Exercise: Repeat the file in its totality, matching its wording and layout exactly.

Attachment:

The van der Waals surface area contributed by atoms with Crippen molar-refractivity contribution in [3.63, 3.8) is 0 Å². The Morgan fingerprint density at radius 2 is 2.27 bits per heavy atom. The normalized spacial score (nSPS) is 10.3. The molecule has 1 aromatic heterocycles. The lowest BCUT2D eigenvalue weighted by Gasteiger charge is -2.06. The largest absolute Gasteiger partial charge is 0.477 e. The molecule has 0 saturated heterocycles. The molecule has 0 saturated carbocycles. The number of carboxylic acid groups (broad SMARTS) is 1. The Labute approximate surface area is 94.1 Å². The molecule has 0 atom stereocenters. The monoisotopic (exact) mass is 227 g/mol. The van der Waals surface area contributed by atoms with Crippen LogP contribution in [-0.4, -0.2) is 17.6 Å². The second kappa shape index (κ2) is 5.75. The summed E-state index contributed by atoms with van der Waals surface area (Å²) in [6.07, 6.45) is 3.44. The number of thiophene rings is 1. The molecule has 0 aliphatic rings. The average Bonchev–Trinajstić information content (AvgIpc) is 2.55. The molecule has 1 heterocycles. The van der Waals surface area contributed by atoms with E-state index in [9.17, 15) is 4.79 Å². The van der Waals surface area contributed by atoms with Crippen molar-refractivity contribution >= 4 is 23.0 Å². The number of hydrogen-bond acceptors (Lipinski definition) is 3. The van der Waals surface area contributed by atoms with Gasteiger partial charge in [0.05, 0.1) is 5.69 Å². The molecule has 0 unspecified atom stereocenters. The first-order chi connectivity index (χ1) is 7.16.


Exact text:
The van der Waals surface area contributed by atoms with Crippen molar-refractivity contribution in [3.63, 3.8) is 0 Å². The Morgan fingerprint density at radius 2 is 2.27 bits per heavy atom. The normalized spacial score (nSPS) is 10.3. The molecule has 1 aromatic heterocycles. The lowest BCUT2D eigenvalue weighted by Gasteiger charge is -2.06. The largest absolute Gasteiger partial charge is 0.477 e. The molecule has 0 saturated heterocycles. The molecule has 0 saturated carbocycles. The number of carboxylic acid groups (broad SMARTS) is 1. The Labute approximate surface area is 94.1 Å². The molecule has 0 atom stereocenters. The monoisotopic (exact) mass is 227 g/mol. The van der Waals surface area contributed by atoms with Crippen LogP contribution in [-0.4, -0.2) is 17.6 Å². The second kappa shape index (κ2) is 5.75. The summed E-state index contributed by atoms with van der Waals surface area (Å²) in [6.07, 6.45) is 3.44. The number of thiophene rings is 1. The molecule has 0 aliphatic rings. The average Bonchev–Trinajstić information content (AvgIpc) is 2.55. The molecule has 1 heterocycles. The van der Waals surface area contributed by atoms with E-state index in [9.17, 15) is 4.79 Å². The van der Waals surface area contributed by atoms with Crippen molar-refractivity contribution >= 4 is 23.0 Å². The number of hydrogen-bond acceptors (Lipinski definition) is 3. The van der Waals surface area contributed by atoms with Gasteiger partial charge in [0.05, 0.1) is 5.69 Å². The molecule has 0 unspecified atom stereocenters. The first-order chi connectivity index (χ1) is 7.16.